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Why discrimination is a problem


Mon 2 September, 2019

Odd one out discrimination

The problems caused by discrimination in workplace  

Any type of discrimination is abhorrent and combatting it should be top priority for all employers.

It is unlawful and occurs when an individual or group is treated differently from others based on what is known as a ‘protected characteristic’ (1)

Discrimination in employment occurs when an individual is subjected to unfavourable treatment based on race, gender, religion, national origin, physical or mental disability, age, sexual orientation, and gender identity by employers.

Such treatment can have wide-ranging and devastating consequences and ramifications.  For the target or victims of discrimination it can be extremely distressing and harmful, it can damage the career of the perpetrator and prove costly and cause reputational damage to an employer.

All employers, regardless of the size of the enterprise, should take a zero-tolerance approach to all forms of discrimination. However, it seems plenty of work is still needed to tackle the problem in UK workplaces.

A study conducted last year revealed that more than a quarter of British workers said they had experienced discrimination in the workplace.

The research, commissioned by Sky to mark National Inclusion Week, found prejudice towards gender, race and age was still commonplace in UK businesses (2) The study reported that those under the age of 25 are twice as likely to believe employers should do more to promote inclusion than those over the age of 55.

Government departments are also affected. Home Office agencies embroiled in the Windrush scandal (3) reported rising levels of discrimination in the workplace.

Employees at the Border Force and Immigration Enforcement, which played a key role in the wrongful detention and prosecution of people who rightfully came to the UK from the Caribbean, told an internal survey they face increasing levels of discrimination from colleagues (4)

Discrimination can have a negative and damaging effect on both the employee and employer.

For the employee it can affect the individual’s mental health causing increased stress, anxiety disorders, depression, substance abuse problems, reduced self-esteem, loss of self-control, anger management problems and suicidal thoughts and attempts.

There can also be physical symptoms associated with discrimination, which are related to the psychological distress the individual may suffer. This can include aches and pains, obesity, high blood pressure, bouts of illness and increases in cardiovascular illnesses.

Everyone has the right to be treated fairly at work and for employers accommodating a diverse workforce and tackling all forms of discrimination makes good business sense.

Failing to tackle discrimination can lead to negative emotions and bad feelings in the workplace that can have a negative impact on teamwork, morale, focus and productivity and create a problematic atmosphere.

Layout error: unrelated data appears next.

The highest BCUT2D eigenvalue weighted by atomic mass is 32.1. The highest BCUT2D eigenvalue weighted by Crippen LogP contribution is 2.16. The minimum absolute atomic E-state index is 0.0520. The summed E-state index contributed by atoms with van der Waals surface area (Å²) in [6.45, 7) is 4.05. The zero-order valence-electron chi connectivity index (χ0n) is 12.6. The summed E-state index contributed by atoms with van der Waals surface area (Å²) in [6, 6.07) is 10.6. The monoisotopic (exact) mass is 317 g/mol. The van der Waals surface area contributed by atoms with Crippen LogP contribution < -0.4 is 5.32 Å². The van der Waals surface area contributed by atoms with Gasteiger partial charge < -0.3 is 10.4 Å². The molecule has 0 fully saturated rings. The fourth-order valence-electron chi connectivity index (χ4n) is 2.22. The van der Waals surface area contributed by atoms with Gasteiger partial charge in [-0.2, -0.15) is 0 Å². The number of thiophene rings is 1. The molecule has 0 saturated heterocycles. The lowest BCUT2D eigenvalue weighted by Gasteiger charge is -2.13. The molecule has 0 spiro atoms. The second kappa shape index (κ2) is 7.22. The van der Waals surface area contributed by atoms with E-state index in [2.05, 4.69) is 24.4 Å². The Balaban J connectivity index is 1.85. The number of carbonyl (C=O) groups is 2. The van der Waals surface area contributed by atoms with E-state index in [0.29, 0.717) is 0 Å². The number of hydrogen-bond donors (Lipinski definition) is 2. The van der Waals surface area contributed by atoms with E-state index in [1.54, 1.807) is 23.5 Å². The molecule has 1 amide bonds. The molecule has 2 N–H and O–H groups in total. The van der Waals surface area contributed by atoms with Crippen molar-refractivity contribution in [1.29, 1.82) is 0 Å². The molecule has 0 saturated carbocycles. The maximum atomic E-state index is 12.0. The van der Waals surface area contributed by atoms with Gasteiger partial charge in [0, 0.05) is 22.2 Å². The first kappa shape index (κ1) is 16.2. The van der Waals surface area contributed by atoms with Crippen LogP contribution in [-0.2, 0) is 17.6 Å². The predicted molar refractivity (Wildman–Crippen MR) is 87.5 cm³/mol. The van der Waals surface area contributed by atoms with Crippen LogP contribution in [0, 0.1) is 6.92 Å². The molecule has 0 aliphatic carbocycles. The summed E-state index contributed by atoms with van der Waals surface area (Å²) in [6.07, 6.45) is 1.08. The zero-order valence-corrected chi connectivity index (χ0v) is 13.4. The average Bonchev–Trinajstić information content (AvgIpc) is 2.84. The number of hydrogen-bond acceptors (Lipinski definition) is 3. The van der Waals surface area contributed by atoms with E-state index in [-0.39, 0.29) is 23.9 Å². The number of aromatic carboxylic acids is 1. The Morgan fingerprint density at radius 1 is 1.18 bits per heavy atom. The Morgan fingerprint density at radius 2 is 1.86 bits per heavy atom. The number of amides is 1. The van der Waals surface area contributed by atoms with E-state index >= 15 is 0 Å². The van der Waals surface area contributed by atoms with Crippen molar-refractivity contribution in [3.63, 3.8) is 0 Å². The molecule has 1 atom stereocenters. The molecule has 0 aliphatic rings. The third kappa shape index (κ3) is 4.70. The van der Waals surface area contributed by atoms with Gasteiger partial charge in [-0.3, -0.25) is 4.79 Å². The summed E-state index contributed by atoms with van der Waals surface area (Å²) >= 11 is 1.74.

For an employer the most obvious implication of failing to tackle discrimination can be financial. There is no limit to the compensation that can be awarded in a successful discrimination claim.

An airport car parking firm was ordered to pay £78,000 each to 21 employees who it sacked for being too old (5). Drivers were told they could not work over the age of 67 because the insurance company would not cover them. The Employment Tribunal ordered the company to pay compensation to the drivers in respect of their unfair dismissal and direct age discrimination complaints.

For an employer having to defend itself against an Employment Tribunal claim can also be lengthy, expensive and draining, and it can have a damaging impact on the reputation of the business.

It is vital that employers have good procedures in place to combat any complaints of discrimination, as it will help to prevent employees from bringing any such claims against the business.

Employees should feel confident that complaints about unlawful discrimination will be taken seriously, regardless of how they are raised, and that they will be listened to and treated fairly. Workers should be fully informed of the options for raising a complaint and the procedures that will be followed in addressing it.

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For free employment law advice or if you are affected or want information and support by any of the issues in this article please give us a call. 0333 772 0611


  1. Equality rights [Internet] [Accessed on 27.8.19]
  2. National inclusion week [Internet] https:/ [Accessed on 27.8.19]
  3. Home office [Internet] [Accessed on 27.8.19]
  4. Border force and immigration [Internet] [Accessed on 27.8.19]
  5. Employment tribunal [Internet] [Accessed on 27.8.19]

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